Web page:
Eurasian wild pigs (Sus scrofa) feature regularly in European public discourse, for their numbers have been rising spectacularly across the continent. While in some parts of Europe this by now synanthropic species generates sympathy, in other contexts humans have declared war on wild boars for causing extensive damage to landscapes, agriculture, transportation networks and so on. In all the complex fuzz about this trespassing carrier of diseases one thing seems beyond doubt, the identity of the boar itself. Closer look nevertheless reveals that various knowledge making practices establish their own wild boars, not necessarily (fully) compatible with one another. At stake is not only the rift between vernacular and scientific knowledge. The boar portrayed, for example, by ethology might seem very different from the one studied by physiology. Speaking in terms of “data compatibility”, experts doubt even to what degree the moving boar tracked by GPS could be compatible with the moving boar tracked thanks to footprints in snow. In epidemiological models or phylogenetic studies potential alterities and identities of those multiple boars transcend even the wild/domestic divide. Following the lead of STS scholars, namely Annemarie Mol, I will suggest that knowledge making in question is in principle a complex negotiation of ontological dis-continuities of such multiple pigs and that anthropology of human-pig relations is but an addition to this endeavour. Human knowledge making practices, I will further argue, play a crucial role in co-shaping our drift towards common porcine futures.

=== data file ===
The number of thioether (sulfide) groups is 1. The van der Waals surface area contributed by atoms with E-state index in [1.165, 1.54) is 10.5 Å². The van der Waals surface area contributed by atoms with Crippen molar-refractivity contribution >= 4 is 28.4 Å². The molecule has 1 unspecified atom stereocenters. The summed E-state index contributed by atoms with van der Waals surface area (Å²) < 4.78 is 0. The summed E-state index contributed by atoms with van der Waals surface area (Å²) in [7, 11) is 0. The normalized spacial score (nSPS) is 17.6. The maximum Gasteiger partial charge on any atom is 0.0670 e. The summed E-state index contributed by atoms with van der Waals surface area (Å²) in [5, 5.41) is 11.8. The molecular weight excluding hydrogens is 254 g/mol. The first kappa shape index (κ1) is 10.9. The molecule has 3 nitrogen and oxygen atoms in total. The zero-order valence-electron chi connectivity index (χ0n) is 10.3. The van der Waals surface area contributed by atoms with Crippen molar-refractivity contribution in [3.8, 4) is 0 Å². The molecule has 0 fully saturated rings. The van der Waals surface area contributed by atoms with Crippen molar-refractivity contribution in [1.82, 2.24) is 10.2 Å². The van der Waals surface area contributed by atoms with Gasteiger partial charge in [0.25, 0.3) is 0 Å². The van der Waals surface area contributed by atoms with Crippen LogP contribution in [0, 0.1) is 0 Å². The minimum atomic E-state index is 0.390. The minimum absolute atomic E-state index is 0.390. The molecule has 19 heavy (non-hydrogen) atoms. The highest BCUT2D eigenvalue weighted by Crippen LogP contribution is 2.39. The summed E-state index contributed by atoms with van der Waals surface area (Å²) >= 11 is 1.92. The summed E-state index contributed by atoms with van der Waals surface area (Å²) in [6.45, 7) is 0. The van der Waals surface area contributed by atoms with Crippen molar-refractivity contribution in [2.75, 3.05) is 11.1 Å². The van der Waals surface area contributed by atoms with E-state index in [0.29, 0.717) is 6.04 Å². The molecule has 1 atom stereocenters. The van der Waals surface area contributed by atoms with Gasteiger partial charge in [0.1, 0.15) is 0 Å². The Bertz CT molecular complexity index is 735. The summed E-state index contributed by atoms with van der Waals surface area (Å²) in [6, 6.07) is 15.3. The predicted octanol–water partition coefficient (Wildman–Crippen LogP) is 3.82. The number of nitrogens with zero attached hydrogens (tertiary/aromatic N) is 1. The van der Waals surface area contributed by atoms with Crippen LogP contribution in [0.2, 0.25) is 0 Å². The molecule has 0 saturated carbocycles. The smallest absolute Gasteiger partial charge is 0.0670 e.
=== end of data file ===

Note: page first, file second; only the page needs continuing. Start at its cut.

Juan Martin Dabezies (Universidad de la República, Montevideo)
Hunting of wild boar in Uruguay: global discourses and local conflicts